Doping, corruption and blind eyes turned to human rights mean I've fallen out of love with sport forever

With the amount of prize money and lucrative endorsements now available the stakes are just too high not to cheat

Chris Hemmings
Tuesday 10 November 2015 19:20
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Kelly Sotherton (left) races against the Russian Tatyana Chernova, who was later banned
Kelly Sotherton (left) races against the Russian Tatyana Chernova, who was later banned

As a boy, there was nothing more important to me and my brothers than sport. It was what defined our family’s weekends. How my parents managed to accommodate the numerous sporting interests of three sons is beyond me. But they did, and I’ll be forever grateful for the lessons I learned.

While my brothers threw javelins and swam lengths, I chased every shaped ball possible on English lawns, come rain or shine. We excelled at some, and were dreadful at others. My dad was our biggest fan, and biggest critic. Week in, week out, he’d stand on the sidelines, embarrassing my mum as he kicked every ball, felt every tackle and took every catch. I had some of the best times of my life on football, cricket and rugby pitches, but over the past few years my love for sport has dissipated. Every few months a new sport disgraces itself with some sort of scandal, and the IAAF doping saga has all-but killed my boyish enthusiasm for athletic prowess.

In the past few years there have been so many huge sporting scandals it’s been easy to lose count. Corruption, doping and cover ups paint an ugly world of professional sport where a win at all costs mentality has replaced sportsmanship.

Take the Tour de France. Cyclists from across the world compete in gruelling mountain climbs, sprints and time trials to win the coveted yellow jersey. From 1996-2010 there’s only been one clean winner. The rest, including Lance Armstrong, have been caught or admitted to doping. Now Chris Froome can't win the thing without being asked, at every press conference, if he's doping.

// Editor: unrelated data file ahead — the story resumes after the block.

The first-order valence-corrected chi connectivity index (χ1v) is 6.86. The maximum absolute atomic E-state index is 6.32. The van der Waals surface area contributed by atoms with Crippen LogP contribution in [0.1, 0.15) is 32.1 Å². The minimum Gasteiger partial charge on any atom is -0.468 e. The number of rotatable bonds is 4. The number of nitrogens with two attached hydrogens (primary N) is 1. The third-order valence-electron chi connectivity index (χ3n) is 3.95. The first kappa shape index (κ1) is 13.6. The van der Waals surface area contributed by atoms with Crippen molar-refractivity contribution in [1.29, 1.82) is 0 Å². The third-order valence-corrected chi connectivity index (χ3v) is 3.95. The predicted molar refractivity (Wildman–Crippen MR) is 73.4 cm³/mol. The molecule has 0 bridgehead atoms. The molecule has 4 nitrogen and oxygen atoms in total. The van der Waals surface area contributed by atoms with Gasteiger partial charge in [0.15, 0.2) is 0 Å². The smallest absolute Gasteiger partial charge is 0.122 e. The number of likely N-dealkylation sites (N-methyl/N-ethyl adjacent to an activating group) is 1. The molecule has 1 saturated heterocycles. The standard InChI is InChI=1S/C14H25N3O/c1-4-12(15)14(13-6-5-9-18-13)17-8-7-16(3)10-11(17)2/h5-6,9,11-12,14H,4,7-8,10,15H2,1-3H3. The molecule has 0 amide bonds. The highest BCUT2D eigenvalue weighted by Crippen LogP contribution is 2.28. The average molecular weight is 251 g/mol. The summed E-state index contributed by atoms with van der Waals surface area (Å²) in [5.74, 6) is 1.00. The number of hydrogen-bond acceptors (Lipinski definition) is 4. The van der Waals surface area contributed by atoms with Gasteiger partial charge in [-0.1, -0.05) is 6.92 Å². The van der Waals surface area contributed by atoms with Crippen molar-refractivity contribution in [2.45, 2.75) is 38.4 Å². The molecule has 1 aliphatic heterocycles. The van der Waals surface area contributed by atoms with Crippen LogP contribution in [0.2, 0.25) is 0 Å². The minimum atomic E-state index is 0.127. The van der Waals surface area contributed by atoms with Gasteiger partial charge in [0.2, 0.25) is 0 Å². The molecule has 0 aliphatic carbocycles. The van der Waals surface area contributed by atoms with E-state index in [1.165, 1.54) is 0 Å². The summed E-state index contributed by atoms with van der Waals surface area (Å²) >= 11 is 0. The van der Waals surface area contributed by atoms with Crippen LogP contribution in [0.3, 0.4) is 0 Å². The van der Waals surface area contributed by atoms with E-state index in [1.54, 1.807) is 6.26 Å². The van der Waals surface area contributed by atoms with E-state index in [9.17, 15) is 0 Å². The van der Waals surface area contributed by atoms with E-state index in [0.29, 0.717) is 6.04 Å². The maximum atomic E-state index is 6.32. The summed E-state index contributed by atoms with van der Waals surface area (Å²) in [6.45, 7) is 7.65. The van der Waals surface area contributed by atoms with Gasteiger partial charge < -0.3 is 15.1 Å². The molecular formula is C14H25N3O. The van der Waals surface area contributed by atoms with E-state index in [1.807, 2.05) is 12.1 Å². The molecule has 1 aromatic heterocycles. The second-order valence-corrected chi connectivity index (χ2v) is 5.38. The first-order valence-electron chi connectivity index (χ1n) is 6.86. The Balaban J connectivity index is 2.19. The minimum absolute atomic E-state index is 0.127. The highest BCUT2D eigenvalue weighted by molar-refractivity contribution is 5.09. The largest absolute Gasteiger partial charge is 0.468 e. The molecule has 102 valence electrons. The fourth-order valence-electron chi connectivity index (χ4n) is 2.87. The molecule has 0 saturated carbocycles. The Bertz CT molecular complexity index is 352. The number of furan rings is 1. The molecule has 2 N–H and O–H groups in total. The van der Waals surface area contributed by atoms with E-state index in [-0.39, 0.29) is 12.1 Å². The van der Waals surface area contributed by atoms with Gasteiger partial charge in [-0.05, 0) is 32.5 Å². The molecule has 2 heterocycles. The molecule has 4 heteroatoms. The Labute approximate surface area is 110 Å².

In 2013 Andy Murray was apoplectic - “Cover up!” he cried. Despite Eufemiano Fuentes being given a one year suspended sentence for helping Spanish cyclists to dope, the court saw fit to destroy 200 blood bagsfound in his laboratory. Murray was convinced they would implicate Spanish athletes beyond cycling - alas, we’ll never know the truth.

And even when athletes are caught red-handed, they can be back in competition within two years. It’s utter madness how many official cheats are back on the track: Asafa Powell, Dwain Chambers, Tyson Gay... the list goes on.

We have football world cups being taken to lands of sheer wealth but appalling human rights records, and the man at the top of the game implicated in a series of dodgy deals. Then, to make things worse for FIFA, Russia - the destination for the 2018 World Cup - has been accused of government-backed cover-ups of systemic doping of its top athletes. Russian athletes may have cost others medals, the joy of an Olympic podium or additional prize money, with the backing of the country's leaders.

It’s devastating for athletics, but none of us were overly surprised. And that’s what’s really sad about all of this; we now expect athletes to push the boundaries of what’s deemed fair.

There seems to be an arbitrary line in the sand when it comes to enhancing ones performance. It’s well known that Andrew Flintoff would need multiple cortisone injections before he could play. How is that any different to boosting your blood levels so you can run faster?

As many as 5% of athletes at American colleges admit to taking growth hormones to help speed up their development. But if they’re not being tested, does that count as cheating?

What if a tennis player is injured for a year, knows he won’t be tested, and fills himself with EPO?

Like the riders behind Lance, athletes feel compelled to cheat. With the amount of prize money and lucrative endorsements now available, the stakes are too high not to. They don’t know who else is cleaning their blood, adding red blood cells or injecting the latest in detection-evading steroids. If they’re not the best, they have to find a boost, otherwise there’s no point competing.

Despite getting sometimes frustrated on the sidelines, my dad never told me off for a bad performance. He didn’t get too bothered when I seemingly wasn’t trying, either. What he, my mum and my grandparents too, for that matter, made clearer than anything was that fair play was king; there was no room in sport for cheats.

Now, it seems, almost every sport is riddled with them, and I’ve lost my trust in winners.

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